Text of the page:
My husband Mike and I travel a lot and experience many different kinds of hotels, condos, and houses. Much of this travel is for business, and some is travelling for pleasure, often with family. Although I certainly prefer to stay in properties that are five star or luxury, and we sometimes do, much of the accommodations we stay in are mid-level as far as price point, especially when we are travelling for business and the client is paying. (Mike and I make it a point to spend the client’s money as if it were our own. Well, to be most accurate, I must admit that Mike is better at how he spends his money than I am. While I am careful as to how I spend the client’s money, I am not so careful as to how I spend mine! To know more about this, read my recent book, A Year in the Life of a Recovering Spendaholic, available from Amazon.)
I am often amazed at how different hotels and other properties are, especially related to amenities. Now, this is expected when comparing a luxury property to a budget property, or even to a mid-level. And the differences don’t even always make sense, for sometimes what is expected in a mid-level to a luxury hotel is lacking in those yet found in a budget hotel.
I have long planned to market my services to the hospitality industry, thinking someone needs to help the designers and managers who fail to consider what I think of as the basics for a comfortable and pleasant stay. I have not done so yet, but still may.
This subject is on my mind after spending the night in an overall very nice resort condo, that missed the mark on some of the basics. The condo slept eight people, six privately and two on a sofa bed in the living room, and it had a full kitchen. The furnishings were attractive and comfortable. Mike and I were only there for one night and we did not need such a large place, but it was what was available.
While money was obviously spent on some things, a few things that were missing made the overall experience less than positively memorable. And from a customer service standpoint, creating a positive, memorable experience is the number one goal.
In the master bathroom shower, there was no holder for the soap or shampoo, resulting in them being placed on the floor or on the door ledge. There was also no bar in the shower to hold onto when entering and exiting. Both of these can be safety hazards, and not just for older people or for those who have a disability. The lack of a holder for the soap and shampoo is a rare occurrence in my experience. The lack of a safety bar is more common, yet I have noticed lately that more properties do have these.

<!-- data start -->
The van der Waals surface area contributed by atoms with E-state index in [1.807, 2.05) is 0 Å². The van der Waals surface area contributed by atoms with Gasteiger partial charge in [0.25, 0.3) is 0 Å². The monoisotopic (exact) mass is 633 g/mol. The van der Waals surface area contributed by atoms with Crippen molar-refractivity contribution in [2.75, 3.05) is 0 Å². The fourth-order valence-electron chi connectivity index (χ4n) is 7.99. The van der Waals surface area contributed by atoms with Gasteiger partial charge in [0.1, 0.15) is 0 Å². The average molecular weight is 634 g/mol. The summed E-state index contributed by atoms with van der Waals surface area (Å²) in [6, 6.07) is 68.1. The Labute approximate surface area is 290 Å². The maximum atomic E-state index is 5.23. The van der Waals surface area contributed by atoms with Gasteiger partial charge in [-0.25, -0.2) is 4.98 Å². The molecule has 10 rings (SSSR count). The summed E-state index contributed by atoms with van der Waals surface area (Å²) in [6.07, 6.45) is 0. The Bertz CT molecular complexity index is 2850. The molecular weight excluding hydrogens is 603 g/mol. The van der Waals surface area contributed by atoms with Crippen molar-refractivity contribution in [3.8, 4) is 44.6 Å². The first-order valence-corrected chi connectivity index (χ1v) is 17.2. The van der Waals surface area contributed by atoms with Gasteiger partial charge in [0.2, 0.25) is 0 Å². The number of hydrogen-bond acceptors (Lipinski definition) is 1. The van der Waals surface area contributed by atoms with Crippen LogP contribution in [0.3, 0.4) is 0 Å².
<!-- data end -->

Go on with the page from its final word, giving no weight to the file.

One of my expectations for any hotel room or resort property is a full-length mirror, and many have them, but by no means all. This resort condo that slept eight had many things, but no full-length mirror anywhere. I sometimes see a large mirror in the bathroom that may be intended to serve the purpose of a full-length mirror, but it doesn’t. And how expensive is glass, really?
And speaking of glass, I prefer to have a lighted makeup/shaving mirror in the bathroom. This is an amenity that is more often in a luxury property than a mid-level, and while I understand the economics of that, I certainly take notice when it is present, or not.
Given all of the devices people have and travel with (at this moment I have my laptop, iPad, and mobile device with me, and I am using all three) enough outlets in easy to locate places is a must. While not required, when the lamp or bedside table have outlets on them, that is a nice feature. (Outlets accessible at tables in a restaurant is also nice and usually lacking. And this is not for the guest to use their mobile device at the table, although many do, but for charging the devices that may need that while travelling.)
The last “requirement” to be comfortable and have a lasting and memorable experience of the property is a chair in the bedroom. I use the chair most often to sit in when applying lotion on my legs. This morning I sat on the stairs for this! Yes, I realize that I can sit on the bed for this, but once out of the bed, I usually do not want to get back in it. And, the bed is often so high it isn’t comfortable to have to scale it for this reason.
You may notice that I have not mentioned the comfort of the bed or the absorbency of the towels. Yes, these are also “requirements.” Most properties have figured this out and seem to get this right more often than not. They also have bath mats and even sometimes a bath rug, which I also consider necessary, for if one isn’t present, I am forced to use one of the other bath linens for this purpose. I could otherwise slip on the wet floor, which would create a memorable experience, but not one that is positive.
Oh, by the way, is your home lacking any of these amenities? If you ever have guests, you might want to consider their positive, memorable experience.
Now this isn’t rocket science, is it? Why then are these things so often missed?
I think I will have this discussion with the hospitality industry! And I will inventory our home, for I Know that we are missing some of these for our guests.